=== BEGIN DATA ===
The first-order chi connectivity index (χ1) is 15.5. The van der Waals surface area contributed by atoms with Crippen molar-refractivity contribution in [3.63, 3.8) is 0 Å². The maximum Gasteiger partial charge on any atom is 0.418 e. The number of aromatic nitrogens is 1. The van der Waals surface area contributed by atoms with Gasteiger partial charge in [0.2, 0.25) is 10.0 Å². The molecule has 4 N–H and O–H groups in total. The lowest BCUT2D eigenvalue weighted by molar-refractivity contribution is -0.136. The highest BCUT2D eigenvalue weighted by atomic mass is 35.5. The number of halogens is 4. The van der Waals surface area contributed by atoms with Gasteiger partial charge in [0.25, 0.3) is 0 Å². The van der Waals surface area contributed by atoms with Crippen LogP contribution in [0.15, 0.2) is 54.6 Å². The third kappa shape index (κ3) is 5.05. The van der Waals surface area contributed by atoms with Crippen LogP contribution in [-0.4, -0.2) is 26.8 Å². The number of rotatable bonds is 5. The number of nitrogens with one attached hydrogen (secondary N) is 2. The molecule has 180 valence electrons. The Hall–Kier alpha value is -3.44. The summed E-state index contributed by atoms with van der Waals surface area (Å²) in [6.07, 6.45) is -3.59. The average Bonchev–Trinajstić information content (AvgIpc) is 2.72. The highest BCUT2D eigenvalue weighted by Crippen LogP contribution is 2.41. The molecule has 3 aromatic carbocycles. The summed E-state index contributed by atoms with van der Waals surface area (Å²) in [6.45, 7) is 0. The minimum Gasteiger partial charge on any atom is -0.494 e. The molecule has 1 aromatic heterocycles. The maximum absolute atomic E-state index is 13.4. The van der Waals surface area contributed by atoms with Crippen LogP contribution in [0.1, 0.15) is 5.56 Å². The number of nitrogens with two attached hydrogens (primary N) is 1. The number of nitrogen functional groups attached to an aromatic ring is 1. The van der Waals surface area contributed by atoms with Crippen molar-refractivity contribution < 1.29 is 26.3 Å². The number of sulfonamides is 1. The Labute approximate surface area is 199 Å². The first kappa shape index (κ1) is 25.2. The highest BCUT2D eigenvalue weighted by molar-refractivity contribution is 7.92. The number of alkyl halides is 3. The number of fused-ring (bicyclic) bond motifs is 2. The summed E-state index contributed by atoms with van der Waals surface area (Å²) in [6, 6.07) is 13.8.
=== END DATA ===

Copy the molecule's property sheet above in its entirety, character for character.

The first-order chi connectivity index (χ1) is 15.5. The van der Waals surface area contributed by atoms with Crippen molar-refractivity contribution in [3.63, 3.8) is 0 Å². The maximum Gasteiger partial charge on any atom is 0.418 e. The number of aromatic nitrogens is 1. The van der Waals surface area contributed by atoms with Gasteiger partial charge in [0.2, 0.25) is 10.0 Å². The molecule has 4 N–H and O–H groups in total. The lowest BCUT2D eigenvalue weighted by molar-refractivity contribution is -0.136. The highest BCUT2D eigenvalue weighted by atomic mass is 35.5. The number of halogens is 4. The van der Waals surface area contributed by atoms with Gasteiger partial charge in [0.25, 0.3) is 0 Å². The van der Waals surface area contributed by atoms with Crippen LogP contribution in [0.15, 0.2) is 54.6 Å². The third kappa shape index (κ3) is 5.05. The van der Waals surface area contributed by atoms with Crippen LogP contribution in [-0.4, -0.2) is 26.8 Å². The number of rotatable bonds is 5. The number of nitrogens with one attached hydrogen (secondary N) is 2. The molecule has 180 valence electrons. The Hall–Kier alpha value is -3.44. The summed E-state index contributed by atoms with van der Waals surface area (Å²) in [6.07, 6.45) is -3.59. The average Bonchev–Trinajstić information content (AvgIpc) is 2.72. The highest BCUT2D eigenvalue weighted by Crippen LogP contribution is 2.41. The molecule has 3 aromatic carbocycles. The summed E-state index contributed by atoms with van der Waals surface area (Å²) in [6.45, 7) is 0. The minimum Gasteiger partial charge on any atom is -0.494 e. The molecule has 1 aromatic heterocycles. The maximum absolute atomic E-state index is 13.4. The van der Waals surface area contributed by atoms with Crippen LogP contribution in [0.1, 0.15) is 5.56 Å². The number of nitrogens with two attached hydrogens (primary N) is 1. The number of nitrogen functional groups attached to an aromatic ring is 1. The van der Waals surface area contributed by atoms with Crippen molar-refractivity contribution < 1.29 is 26.3 Å². The number of sulfonamides is 1. The Labute approximate surface area is 199 Å². The first kappa shape index (κ1) is 25.2. The highest BCUT2D eigenvalue weighted by molar-refractivity contribution is 7.92. The number of alkyl halides is 3. The number of fused-ring (bicyclic) bond motifs is 2. The summed E-state index contributed by atoms with van der Waals surface area (Å²) in [6, 6.07) is 13.8.